Villagers’ latest album, “That Golden Time”, is like a warm blanket on a spring morning, enveloping and comforting. With this album, Conor J. O’Brien and his team manage to create a pleasant and warm sound that invites the listener to relax and enjoy. A special aspect of this album is the guest appearances, which give the songs an extra dimension. The presence of Irish folk legend Dónal Lunny and American singer-songwriter and violinist Peter Broderick adds a beautiful nuance to the album’s already rich soundscape. A highlight of “That Golden Time” is the song “You Lucky One”, which subtly shows that beauty can often be found in simplicity. The album radiates sympathy and invites you to listen to Villagers’ previous work again. All in all, “That Golden Time” is a beautiful album that takes the listener on an emotional journey, wrapped in poor sounds and imbued with sincere feelings. Highly recommended for fans of introspective folk-pop. (Jan Vranken) (7/10) (Domino Recording Co)

Keeley Forsyth – The Hollow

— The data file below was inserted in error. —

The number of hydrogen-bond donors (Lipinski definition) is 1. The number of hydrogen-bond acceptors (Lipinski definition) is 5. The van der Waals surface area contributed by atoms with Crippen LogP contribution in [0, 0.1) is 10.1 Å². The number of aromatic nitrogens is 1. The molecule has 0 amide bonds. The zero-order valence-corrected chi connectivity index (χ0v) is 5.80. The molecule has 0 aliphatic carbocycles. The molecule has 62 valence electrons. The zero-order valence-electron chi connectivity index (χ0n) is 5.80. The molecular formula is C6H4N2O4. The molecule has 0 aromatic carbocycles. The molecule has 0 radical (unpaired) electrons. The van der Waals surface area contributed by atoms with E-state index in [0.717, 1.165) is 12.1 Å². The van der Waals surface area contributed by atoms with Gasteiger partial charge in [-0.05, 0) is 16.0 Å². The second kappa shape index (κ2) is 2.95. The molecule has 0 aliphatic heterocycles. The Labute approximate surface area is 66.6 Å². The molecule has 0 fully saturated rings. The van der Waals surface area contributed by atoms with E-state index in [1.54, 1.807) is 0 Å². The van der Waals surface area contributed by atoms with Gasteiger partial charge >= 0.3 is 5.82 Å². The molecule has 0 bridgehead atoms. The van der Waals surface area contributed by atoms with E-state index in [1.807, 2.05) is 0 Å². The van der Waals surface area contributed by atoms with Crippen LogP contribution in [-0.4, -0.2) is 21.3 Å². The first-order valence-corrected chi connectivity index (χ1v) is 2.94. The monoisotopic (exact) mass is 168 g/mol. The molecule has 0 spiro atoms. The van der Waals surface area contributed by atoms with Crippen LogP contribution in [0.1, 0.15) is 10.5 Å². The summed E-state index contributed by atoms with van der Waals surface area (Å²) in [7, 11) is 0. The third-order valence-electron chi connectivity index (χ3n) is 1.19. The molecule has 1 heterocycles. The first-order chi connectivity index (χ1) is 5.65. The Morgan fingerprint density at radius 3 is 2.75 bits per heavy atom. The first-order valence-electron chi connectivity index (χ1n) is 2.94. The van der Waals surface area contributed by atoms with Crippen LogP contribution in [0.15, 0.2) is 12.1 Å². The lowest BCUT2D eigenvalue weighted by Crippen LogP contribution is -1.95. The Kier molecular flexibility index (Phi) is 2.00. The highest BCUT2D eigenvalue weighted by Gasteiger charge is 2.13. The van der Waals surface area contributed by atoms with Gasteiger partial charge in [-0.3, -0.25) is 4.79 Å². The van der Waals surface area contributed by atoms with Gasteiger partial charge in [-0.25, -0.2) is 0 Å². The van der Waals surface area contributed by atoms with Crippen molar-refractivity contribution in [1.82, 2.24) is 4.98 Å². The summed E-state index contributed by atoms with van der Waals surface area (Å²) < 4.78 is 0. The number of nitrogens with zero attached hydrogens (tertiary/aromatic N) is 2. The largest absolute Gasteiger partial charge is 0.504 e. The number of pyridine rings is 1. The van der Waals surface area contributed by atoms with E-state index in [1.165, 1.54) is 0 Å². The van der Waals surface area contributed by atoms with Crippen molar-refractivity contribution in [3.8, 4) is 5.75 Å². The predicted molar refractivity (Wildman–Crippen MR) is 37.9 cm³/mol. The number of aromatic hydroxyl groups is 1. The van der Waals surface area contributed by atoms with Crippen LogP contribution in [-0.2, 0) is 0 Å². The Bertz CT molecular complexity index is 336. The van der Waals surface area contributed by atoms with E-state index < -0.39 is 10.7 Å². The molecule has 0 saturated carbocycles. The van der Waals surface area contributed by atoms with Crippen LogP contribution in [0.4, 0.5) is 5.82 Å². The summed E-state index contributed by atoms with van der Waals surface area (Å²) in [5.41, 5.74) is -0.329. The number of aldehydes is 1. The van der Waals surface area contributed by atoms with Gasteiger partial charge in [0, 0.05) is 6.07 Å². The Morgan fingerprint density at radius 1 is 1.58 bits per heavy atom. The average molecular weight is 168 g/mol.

Keeley Forsyth is a composer, singer and actress from Oldham in the North West of England. Based on sparse arrangements, Forsyth’s music revolves around a unique, emotionally raw and magnetic vocal performance, sometimes devastating and sometimes uplifting. The characters who populate her songs tell stories of high and low tide; of freedom and captivity, of hard-won victories and the darkest corners of domestic life. In recent years, Keeley has built a reputation for dramatically compelling live performances that reflect her interest in contemporary theatre, dance and movement. The new album ‘The Hollow’ couldn’t have a better title. The cold of an old stone circle somewhere in England grabs your heart and won’t let go. Is this beautiful? Maybe. Is this intriguing? Certainly, it is an album that holds your attention and doesn’t let go. It’s almost like a radio play, from sharply painful to ethereally beautiful. This must be a real experience live. When you hear this, you fall for it or push it aside. I fell for the first one. What a strange album, but enchanting and worth listening to. (Anton Dupont) (8/10) (130701 Ltd)